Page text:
October 28, 2020 @ 12:00 pm – 1:00 pm
Afton Thomas

“You Asked for the Facts: Bobby Kennedy at the University of Mississippi”

Documentary Film discussion and Q&A with Mary Blessey and W. Ralph Eubanks

This event is a partnership with the Oxford Film Festival. Screen the film and join the Q&A here: https://watch.eventive.org/oxfordac/play/5f60f719ed263d0098d405b7. The film is free to the first 100 participants. It will change to a pay what you can model after receiving 100 viewers.

In 1966, four years after the historic enrollment of James Meredith at the University of Mississippi, students devised a plan to get around Mississippi’s “Speaker Ban” and bring Robert F. Kennedy to the university to reveal the truth about phone calls with former governor Ross Barnett.

Ralph Eubanks will discuss the film with director and alumna of the University of Mississippi, Mary Blessey.

Mary Blessey is an independent documentary filmmaker based in her hometown of Biloxi, Mississippi. She attended Millsaps College in Jackson, Mississippi and earned her M.A. in Southern Studies and an M.F.A. in Documentary Expression from the Center for the Study of Southern Culture at the University of Mississippi in Oxford, Mississippi. She recently produced and directed the historical documentary film “You Asked For the Facts: Bobby Kennedy at the University of Mississippi,” which premiered its first advance screening at the Mississippi Civil Rights Museum in December 2019 and has been chosen as an official selection at the March on Washington Film Festival, the Montclair Film Festival, The San Diego International Film Festival, and several others. “You Asked For the Facts” is Blessey’s first feature-length documentary.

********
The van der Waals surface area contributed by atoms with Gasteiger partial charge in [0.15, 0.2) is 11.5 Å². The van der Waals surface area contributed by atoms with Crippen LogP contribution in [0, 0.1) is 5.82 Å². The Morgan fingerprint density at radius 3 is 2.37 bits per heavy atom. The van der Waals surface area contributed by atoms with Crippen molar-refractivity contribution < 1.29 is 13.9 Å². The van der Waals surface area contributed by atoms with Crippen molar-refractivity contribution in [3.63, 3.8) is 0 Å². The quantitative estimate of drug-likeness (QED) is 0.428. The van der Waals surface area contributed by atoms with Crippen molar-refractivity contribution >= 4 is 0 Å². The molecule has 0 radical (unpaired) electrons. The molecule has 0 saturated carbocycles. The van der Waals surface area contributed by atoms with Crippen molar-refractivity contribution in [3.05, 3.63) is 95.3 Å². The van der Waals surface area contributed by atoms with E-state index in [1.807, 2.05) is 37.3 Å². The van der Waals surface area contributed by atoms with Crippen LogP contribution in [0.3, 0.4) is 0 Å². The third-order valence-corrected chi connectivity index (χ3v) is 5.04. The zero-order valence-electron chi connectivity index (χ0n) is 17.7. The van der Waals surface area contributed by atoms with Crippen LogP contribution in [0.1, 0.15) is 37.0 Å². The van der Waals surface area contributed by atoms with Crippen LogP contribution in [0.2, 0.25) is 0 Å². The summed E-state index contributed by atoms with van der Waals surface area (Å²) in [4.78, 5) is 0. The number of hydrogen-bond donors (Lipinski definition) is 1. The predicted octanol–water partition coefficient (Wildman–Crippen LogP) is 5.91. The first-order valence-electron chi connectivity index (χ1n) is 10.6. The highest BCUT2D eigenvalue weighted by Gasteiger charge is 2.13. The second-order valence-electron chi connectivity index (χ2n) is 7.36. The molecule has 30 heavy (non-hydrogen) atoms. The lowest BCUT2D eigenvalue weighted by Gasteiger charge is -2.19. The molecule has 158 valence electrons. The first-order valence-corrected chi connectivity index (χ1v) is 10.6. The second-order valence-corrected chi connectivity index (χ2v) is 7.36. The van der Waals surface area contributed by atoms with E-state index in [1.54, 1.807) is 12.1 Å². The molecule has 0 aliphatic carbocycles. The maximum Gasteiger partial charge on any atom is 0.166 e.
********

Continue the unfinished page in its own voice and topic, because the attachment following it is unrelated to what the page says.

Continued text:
Ralph Eubanks is a visiting professor of Southern Studies, English, and the Sally McDonnell Barksdale Honors College. Eubanks is author of The House at the End of the Road: The Story of Three Generations of an Interracial Family in the American South and Ever Is A Long Time: A Journey into Mississippi’s Dark Past, which Washington Postbook critic Jonathan Yardley named as one of the best nonfiction books of the year. He has contributed articles to the Washington Post’s Outlook and Style sections, the Wall Street Journal, WIRED, The New Yorker, and National Public Radio. He is a recipient of a 2007 Guggenheim Fellowship from the John Simon Guggenheim Foundation and has been a fellow at the New America Foundation. He is the former editor of the Virginia Quarterly Review at the University of Virginia and served as director of publishing at the Library of Congress in Washington, D.C., from 1995 to 2013.